I had grand plans of taking the time before the holidays as personal time. I wanted to get back to my work outs, start yoga again, bake Christmas treats, and visit friends. However, I woke up on the last day of vacation with a sore throat, and I knew what would come next. Add in a return flight that lasted over 8 hours due to a strong headwind the entire way, and the end result was as expected–a lovely head cold. What a nice parting gift! I’m still recovering. In fact, a week later, my ears are just now beginning to pop and I’m finally regaining my energy.

That said, I’ve been somewhat immobile over the last week. We did make some headway in downsizing things around the house, and we also did the typical things one does when returning home from a long trip: laundry, tending to plants, grocery shopping, catching up on email, and cleaning. We also finished our holiday cards, decorating, and shopping. In addition, we celebrated Andy’s birthday soon after coming back. I presented him with a bier stein that I had successfully purchased at the Munich Residences and transported without his knowledge. We had a low-key day, celebrating by having lunch at the best Cuban restaurant around and then browsing books at Barnes and Nobel. A few days later, we continued celebrations with a group dinner at delicious Turkish restaurant that also features belly dancing. You can see why it has been a whirlwind. I know that once things settle, normalizing our schedules will be key to getting things done and staying sane.

While spending more time together was a big driver for me to stop working now, we both agreed that personal development was also very important to both of us. We acknowledged that setting personal goals and having personal time would be critical to our own well-being and happiness. We also knew that planning and structure would be helpful in achieving our personal and joint goals. To assist in that endeavor, we’re both still keeping day timers. Mine is a simplified bullet journal where I write down thoughts, plans, and to-do items in; Andy’s is a plain Moleskine Cahier journal. Right now, we are keeping a relatively structured day to just get our bearings back after this trip. We’ve been starting the days off with coffee and reading in the morning, breakfast, a long walk for Stevie, and then we tackle projects (personal and household) for the day. We break for lunch, and then we’re back to our projects, another long walk for Stevie, a late afternoon workout, dinner, and then tv/reading/games. I expect that our days will change depending on what projects we’re working on. Also, our time is meant to be flexible. It would be no fun to retire early, if we still kept schedules like we’re going to the office daily. I also expect that our days will change seasonally, as our outdoor activities change with the weather.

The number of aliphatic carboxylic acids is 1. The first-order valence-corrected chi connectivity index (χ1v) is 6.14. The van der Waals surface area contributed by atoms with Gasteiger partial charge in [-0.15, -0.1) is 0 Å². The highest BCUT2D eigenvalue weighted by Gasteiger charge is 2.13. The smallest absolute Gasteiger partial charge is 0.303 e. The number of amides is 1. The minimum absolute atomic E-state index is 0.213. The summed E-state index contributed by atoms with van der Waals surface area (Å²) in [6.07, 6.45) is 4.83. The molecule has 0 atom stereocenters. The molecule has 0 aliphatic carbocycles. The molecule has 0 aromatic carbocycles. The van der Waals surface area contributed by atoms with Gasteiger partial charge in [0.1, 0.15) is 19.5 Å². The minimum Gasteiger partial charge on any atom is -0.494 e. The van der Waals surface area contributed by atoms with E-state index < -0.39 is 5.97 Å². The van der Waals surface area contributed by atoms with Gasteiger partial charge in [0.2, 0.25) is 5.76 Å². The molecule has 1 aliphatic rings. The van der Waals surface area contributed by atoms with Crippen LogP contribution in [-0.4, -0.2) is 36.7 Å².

Stay tuned for future plans and updates on how we’re adjusting (mainly me—it seems Andy has this whole retirement thing nailed down already). I don’t expect to post again before the holidays, so I hope that you have a wonderful Christmas/Hanukkah/Festivus! I hope that it’s full of laughter, tasty treats, and new memories with loved ones.


5 Comments on “Gemütlichkeit

  1. What a great update! I really enjoyed reading about your trip and can’t wait to hear more about it in person! And I totally understand the need to make structure in your days now. I have always been like that, especially when the kids were really little and I needed to get out of the house so I wouldn’t go nuts! I think over time, your days will fall into place and you’ll develop more normal routines. How fun it must be to have such freedom now! 😘


    • I actually learned from you in the early days of your motherhood how important routines and structure are when you’re not leaving the house to work. I can’t wait to get something on the books to see you. My sniffles are almost gone!


  2. What a lovely account of your travels! I love your blog Jessica. When I retire in 3.5 years, you’ll already have it all figured out. I’ll be asking for “structure my day” advice. I missssss you!


  3. Pingback: 3-Month Milestone – Life After 38